Army wheeled tactical vehicles, which include things like the Family of Medium Tactical Vehicles and emerging Joint Light Tactical Vehicle, are moving towards using more automation and AI to gather, organise and analyze sensor data and key technical indicators from on-board systems.
“We identified Army data challenges, delivered new sensors – and used different approaches – invariably brings on different ways that data can be delivered to the Army,”
Faster computer processing brings substantial advantages to Army vehicles which increasingly rely upon networked electronics, sensors and C4ISR systems.
“We know there is going to be unmanned systems for the future, and we want to look at unmanned systems and working with teams of manned systems. This involves AI-enabled machine learning in high priority areas we know are going to be long term as well as near term applications.
Technical gains in the area of AI and autonomy are arriving at lightning speed, offering faster, more efficient technical functions across a wide range of platforms. Years ago, the Army began experimenting with “leader-follower” algorithms designed to program an unmanned tactical vehicle to follow a manned vehicle, mirroring its movements.
Autonomous or semi-autonomous navigation brings a range of combat advantages. A truck able to drive itself can, among other things, free up vehicle operators for other high-priority combat tasks. AI enabled condition based maintenance to function through a variety of methods; sensor information can be gathered, organised and then subsequently downloaded, or wirelessly transmitted using cloud technology.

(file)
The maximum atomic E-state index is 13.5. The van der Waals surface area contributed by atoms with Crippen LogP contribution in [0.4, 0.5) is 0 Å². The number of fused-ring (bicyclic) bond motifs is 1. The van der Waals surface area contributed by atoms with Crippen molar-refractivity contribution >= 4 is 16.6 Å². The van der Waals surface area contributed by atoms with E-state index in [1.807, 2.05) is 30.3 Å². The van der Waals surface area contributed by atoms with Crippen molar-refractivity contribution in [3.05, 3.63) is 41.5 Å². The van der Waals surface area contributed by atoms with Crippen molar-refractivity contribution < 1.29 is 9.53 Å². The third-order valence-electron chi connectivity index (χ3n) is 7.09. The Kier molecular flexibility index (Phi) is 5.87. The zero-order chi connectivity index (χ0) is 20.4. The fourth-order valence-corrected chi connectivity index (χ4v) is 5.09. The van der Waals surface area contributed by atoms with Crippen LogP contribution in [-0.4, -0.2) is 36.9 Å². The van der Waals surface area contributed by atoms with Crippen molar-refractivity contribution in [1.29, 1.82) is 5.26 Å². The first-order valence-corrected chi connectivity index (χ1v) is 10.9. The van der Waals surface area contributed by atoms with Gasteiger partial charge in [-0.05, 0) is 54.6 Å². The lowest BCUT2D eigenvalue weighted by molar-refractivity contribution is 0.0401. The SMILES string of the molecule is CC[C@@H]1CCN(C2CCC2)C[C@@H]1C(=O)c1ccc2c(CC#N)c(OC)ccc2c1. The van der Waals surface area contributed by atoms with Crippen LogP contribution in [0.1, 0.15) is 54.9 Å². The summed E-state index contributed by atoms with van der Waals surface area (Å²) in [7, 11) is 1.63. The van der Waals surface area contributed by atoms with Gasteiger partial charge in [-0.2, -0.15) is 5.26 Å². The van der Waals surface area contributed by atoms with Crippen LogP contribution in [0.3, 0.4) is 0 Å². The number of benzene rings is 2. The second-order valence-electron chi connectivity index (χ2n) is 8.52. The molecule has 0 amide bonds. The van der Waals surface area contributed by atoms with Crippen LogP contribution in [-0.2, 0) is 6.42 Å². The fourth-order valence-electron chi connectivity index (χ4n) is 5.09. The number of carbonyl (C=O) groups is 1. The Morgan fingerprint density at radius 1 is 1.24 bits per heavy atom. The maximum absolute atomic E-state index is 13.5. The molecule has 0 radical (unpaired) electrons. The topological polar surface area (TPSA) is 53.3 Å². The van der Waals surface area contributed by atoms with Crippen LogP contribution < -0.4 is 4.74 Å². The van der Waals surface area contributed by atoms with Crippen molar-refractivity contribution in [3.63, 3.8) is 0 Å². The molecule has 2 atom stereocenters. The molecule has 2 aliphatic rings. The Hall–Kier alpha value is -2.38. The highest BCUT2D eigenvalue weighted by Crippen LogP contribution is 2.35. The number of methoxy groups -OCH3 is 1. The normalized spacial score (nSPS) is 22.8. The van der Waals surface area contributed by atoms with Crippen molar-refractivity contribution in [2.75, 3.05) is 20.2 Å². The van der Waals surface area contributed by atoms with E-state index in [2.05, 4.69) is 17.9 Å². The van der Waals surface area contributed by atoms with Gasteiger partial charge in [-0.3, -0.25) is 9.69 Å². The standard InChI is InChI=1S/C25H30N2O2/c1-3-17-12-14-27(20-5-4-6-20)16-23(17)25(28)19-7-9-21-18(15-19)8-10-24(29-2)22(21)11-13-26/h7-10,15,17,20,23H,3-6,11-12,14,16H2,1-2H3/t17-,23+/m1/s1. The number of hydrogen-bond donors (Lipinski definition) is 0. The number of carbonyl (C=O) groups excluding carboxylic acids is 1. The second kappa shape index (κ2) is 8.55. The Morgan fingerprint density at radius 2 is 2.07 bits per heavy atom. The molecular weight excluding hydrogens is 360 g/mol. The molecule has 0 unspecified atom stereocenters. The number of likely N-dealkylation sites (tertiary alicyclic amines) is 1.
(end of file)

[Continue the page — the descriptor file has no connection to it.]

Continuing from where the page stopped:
Military is creating robots that can follow orders and understand what they’re told to do—and execute it with minimal supervision.
Military robots have always had limitations like having practically no onboard intelligence and is piloted by remote control. What the military has long wanted instead are intelligent robot teammates that can follow orders without constant supervision.
The robot can take verbal instructions and interpret gestures. But it can also be controlled via a tablet and return data in the form of maps and images so the operator can see exactly what is behind the building, for example.
The team used a hybrid approach to help robots make sense of the world around them. Deep learning is particularly good at image recognition, so algorithms similar to those Google uses to recognize objects in photos let the robots identify buildings, vehicles, and people. As well as identifying whole objects, a robot can recognize key points like the headlights and wheels of a car, helping them work out the car’s exact position and orientation.
Once it has used deep learning to identify an object, the robot uses a knowledge base to pull out more detailed information that helps it carry out its orders. For example, when it identifies an object as a car, it consults a list of facts relating to cars: a car is a vehicle, it has wheels and an engine, and so on. These facts need to be hand-coded and are time consuming to compile, but teams are looking into ways to streamline this like combining deep learning with a knowledge-base-centered approach so a robot can learn and show judgment.
Consider the example of the command “Go behind the farthest truck on the left.” As well as recognizing objects and their locations, the robot has to decipher “behind” and “left,” which depend on where the speaker is standing, facing, and pointing. Its hard-coded knowledge of the environment gives it further conceptual clues as to how to carry out its task.
The robot can also ask questions to deal with ambiguity. If it is told to “go behind the building,” it might come back with: “You mean the building on the right?”